“And we wanted that way to charge things to be as green as possible,” Kobus said.
That’s when the idea for crating solar-powered outdoor charging docs was born. Enerfusion has partnered with Texas A & M and with the University of Florida, where the first Solar Doks are located.
The Solar Dok is a picnic table featuring an umbrella covered in solar panels that generate roughly 235 kilowatts of power. The solar panels feed gel cell batteries that allow users to plug in at any time of day, Kobus said.
The system carries enough juice to power a laptop for 28 hours.
“Obviously, how long you can draw on it depends on the load,” Kobus said.
The system is designed primarily to charge and power small portable devices like laptops, iPads, iPods and cell phones.
Plugging more powerful equipment into it will draw the power down more quickly.
The picnic tables themselves are made entirely of recycled material, Kobus said.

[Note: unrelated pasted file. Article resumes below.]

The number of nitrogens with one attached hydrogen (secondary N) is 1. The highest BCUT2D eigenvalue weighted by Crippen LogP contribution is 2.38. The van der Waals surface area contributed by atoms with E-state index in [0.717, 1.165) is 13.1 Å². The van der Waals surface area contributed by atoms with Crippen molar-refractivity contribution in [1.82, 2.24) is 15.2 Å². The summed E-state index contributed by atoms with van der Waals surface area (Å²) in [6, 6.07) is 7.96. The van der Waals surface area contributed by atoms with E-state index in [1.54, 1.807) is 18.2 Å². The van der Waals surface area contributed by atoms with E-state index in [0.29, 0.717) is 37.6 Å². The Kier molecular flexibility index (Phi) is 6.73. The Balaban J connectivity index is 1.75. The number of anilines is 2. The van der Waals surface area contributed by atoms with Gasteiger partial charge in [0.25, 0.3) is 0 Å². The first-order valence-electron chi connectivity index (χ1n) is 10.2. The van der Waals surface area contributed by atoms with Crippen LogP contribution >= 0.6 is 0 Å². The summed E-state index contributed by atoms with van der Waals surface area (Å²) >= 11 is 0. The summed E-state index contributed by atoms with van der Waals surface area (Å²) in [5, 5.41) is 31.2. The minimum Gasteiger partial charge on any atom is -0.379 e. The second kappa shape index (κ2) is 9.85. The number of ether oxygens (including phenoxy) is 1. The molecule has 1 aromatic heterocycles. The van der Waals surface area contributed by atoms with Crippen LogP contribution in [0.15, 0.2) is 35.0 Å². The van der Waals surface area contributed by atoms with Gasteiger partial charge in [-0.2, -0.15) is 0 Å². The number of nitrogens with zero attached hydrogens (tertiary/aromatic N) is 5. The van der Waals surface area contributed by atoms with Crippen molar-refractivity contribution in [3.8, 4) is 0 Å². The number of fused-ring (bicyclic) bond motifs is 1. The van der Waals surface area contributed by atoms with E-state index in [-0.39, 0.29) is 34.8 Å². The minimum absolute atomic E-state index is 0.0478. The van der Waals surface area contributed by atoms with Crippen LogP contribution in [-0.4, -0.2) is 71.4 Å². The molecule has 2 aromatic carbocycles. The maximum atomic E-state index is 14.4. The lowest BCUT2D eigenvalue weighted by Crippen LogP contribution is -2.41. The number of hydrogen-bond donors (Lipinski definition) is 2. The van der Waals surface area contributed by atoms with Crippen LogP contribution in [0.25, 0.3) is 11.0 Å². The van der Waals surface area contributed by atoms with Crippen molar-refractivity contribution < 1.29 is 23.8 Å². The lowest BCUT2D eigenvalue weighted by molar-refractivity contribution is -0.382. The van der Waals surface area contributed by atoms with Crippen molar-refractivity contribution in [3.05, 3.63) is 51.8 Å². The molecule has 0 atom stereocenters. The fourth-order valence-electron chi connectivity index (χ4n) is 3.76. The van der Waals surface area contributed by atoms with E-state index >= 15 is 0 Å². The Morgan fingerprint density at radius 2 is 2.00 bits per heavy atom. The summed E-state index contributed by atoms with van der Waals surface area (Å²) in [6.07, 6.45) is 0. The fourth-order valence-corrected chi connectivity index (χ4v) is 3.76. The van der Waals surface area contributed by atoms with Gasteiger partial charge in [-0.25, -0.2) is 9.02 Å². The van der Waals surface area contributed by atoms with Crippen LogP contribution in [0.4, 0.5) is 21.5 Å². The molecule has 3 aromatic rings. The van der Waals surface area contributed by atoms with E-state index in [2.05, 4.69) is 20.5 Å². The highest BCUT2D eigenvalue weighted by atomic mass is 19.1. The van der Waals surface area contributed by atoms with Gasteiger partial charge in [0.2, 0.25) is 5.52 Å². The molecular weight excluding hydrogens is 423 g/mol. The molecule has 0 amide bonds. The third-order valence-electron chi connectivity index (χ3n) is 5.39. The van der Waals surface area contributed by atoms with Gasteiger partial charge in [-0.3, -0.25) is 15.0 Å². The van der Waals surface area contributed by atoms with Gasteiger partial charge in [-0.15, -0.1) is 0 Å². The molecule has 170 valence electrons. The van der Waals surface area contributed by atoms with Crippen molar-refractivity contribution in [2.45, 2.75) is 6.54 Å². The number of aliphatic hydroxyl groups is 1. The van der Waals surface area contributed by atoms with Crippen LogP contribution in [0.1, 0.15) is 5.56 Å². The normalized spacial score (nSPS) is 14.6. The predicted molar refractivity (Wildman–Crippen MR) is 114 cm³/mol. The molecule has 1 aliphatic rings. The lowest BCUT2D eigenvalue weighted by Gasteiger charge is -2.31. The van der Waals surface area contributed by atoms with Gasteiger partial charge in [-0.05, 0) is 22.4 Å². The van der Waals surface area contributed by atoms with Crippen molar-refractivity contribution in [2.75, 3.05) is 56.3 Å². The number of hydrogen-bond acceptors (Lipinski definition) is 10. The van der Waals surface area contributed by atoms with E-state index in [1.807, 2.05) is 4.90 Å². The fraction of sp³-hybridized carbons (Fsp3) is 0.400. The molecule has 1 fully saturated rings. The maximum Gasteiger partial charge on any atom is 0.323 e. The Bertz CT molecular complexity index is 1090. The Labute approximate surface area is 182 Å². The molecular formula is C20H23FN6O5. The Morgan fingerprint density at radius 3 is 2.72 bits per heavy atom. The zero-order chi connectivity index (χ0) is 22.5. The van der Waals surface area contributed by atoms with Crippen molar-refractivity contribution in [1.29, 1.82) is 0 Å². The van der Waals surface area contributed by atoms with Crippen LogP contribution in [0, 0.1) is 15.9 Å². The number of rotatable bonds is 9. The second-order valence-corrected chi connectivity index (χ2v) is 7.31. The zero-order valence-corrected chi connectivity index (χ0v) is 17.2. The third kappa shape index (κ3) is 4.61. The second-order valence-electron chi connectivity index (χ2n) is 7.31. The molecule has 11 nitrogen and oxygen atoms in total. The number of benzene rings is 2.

In addition to the Solar Dok, Enerfusion introduced the Solstice this year.
“It’s basically the same thing as the Solar Dok,” Kobus said. “But it’s free standing for someone who already has the tables or whatever they need.”
Kobus said he’s starting the commercialization of the Solar Dok and Solstice charging station at universities and is reaching out to schools across the country. He sees a future for the products at restaurants and in public parks.
“They’re a good option anywhere where people go, where they might want to charge their devices,” Kobus said.
He is currently reaching out to the Federal government to discuss options for installing some of the stations in nation parks.
“Could you imagine?” Kobus said. “You’re in Yellowstone National Park and you need to charge up your cell phone.”
The Solar Dok has a lot of appeal and will find its market. Kobus said he has little doubt. His web site advertises that the system features plenty of available space for advertising in case buyers want to seek sponsorship for the solar charging stations.
Image courtesy of Enerfusion.